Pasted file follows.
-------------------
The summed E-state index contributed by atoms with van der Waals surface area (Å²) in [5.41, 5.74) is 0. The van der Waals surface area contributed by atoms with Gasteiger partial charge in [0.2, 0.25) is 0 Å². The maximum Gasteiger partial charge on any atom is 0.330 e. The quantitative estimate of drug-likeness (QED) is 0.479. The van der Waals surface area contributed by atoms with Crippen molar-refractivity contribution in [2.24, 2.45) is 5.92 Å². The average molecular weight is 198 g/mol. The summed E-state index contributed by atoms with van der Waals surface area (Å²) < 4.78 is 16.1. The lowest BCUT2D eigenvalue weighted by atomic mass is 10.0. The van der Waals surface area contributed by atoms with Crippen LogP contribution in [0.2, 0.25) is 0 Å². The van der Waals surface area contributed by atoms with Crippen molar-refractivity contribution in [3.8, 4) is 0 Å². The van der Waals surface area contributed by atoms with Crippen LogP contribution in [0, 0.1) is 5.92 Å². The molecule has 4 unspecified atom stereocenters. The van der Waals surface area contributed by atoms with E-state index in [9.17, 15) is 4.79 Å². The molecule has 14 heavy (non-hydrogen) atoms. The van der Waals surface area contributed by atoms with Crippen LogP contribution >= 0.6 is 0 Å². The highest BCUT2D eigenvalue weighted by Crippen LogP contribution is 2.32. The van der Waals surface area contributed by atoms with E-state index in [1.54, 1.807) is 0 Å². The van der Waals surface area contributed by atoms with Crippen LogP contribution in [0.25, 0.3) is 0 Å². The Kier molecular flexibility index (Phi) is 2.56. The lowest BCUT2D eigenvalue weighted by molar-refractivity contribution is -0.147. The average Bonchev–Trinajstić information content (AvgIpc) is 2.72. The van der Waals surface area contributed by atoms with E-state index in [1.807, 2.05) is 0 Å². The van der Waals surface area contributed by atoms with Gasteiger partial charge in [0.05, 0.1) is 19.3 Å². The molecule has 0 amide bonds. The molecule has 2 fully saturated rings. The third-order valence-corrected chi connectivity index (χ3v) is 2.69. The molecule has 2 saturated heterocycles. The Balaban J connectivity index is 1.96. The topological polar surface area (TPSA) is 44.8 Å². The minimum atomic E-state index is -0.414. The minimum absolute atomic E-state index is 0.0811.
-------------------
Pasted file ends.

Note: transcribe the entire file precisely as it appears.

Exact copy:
The summed E-state index contributed by atoms with van der Waals surface area (Å²) in [5.41, 5.74) is 0. The van der Waals surface area contributed by atoms with Gasteiger partial charge in [0.2, 0.25) is 0 Å². The maximum Gasteiger partial charge on any atom is 0.330 e. The quantitative estimate of drug-likeness (QED) is 0.479. The van der Waals surface area contributed by atoms with Crippen molar-refractivity contribution in [2.24, 2.45) is 5.92 Å². The average molecular weight is 198 g/mol. The summed E-state index contributed by atoms with van der Waals surface area (Å²) < 4.78 is 16.1. The lowest BCUT2D eigenvalue weighted by atomic mass is 10.0. The van der Waals surface area contributed by atoms with Crippen LogP contribution in [0.2, 0.25) is 0 Å². The van der Waals surface area contributed by atoms with Crippen molar-refractivity contribution in [3.8, 4) is 0 Å². The van der Waals surface area contributed by atoms with Crippen LogP contribution in [0, 0.1) is 5.92 Å². The molecule has 4 unspecified atom stereocenters. The van der Waals surface area contributed by atoms with E-state index in [9.17, 15) is 4.79 Å². The molecule has 14 heavy (non-hydrogen) atoms. The van der Waals surface area contributed by atoms with Crippen LogP contribution >= 0.6 is 0 Å². The highest BCUT2D eigenvalue weighted by Crippen LogP contribution is 2.32. The van der Waals surface area contributed by atoms with E-state index in [1.54, 1.807) is 0 Å². The van der Waals surface area contributed by atoms with Crippen LogP contribution in [0.25, 0.3) is 0 Å². The Kier molecular flexibility index (Phi) is 2.56. The lowest BCUT2D eigenvalue weighted by molar-refractivity contribution is -0.147. The average Bonchev–Trinajstić information content (AvgIpc) is 2.72. The van der Waals surface area contributed by atoms with E-state index in [1.807, 2.05) is 0 Å². The van der Waals surface area contributed by atoms with Gasteiger partial charge in [0.05, 0.1) is 19.3 Å². The molecule has 0 amide bonds. The molecule has 2 fully saturated rings. The third-order valence-corrected chi connectivity index (χ3v) is 2.69. The molecule has 2 saturated heterocycles. The Balaban J connectivity index is 1.96. The topological polar surface area (TPSA) is 44.8 Å². The minimum atomic E-state index is -0.414. The minimum absolute atomic E-state index is 0.0811.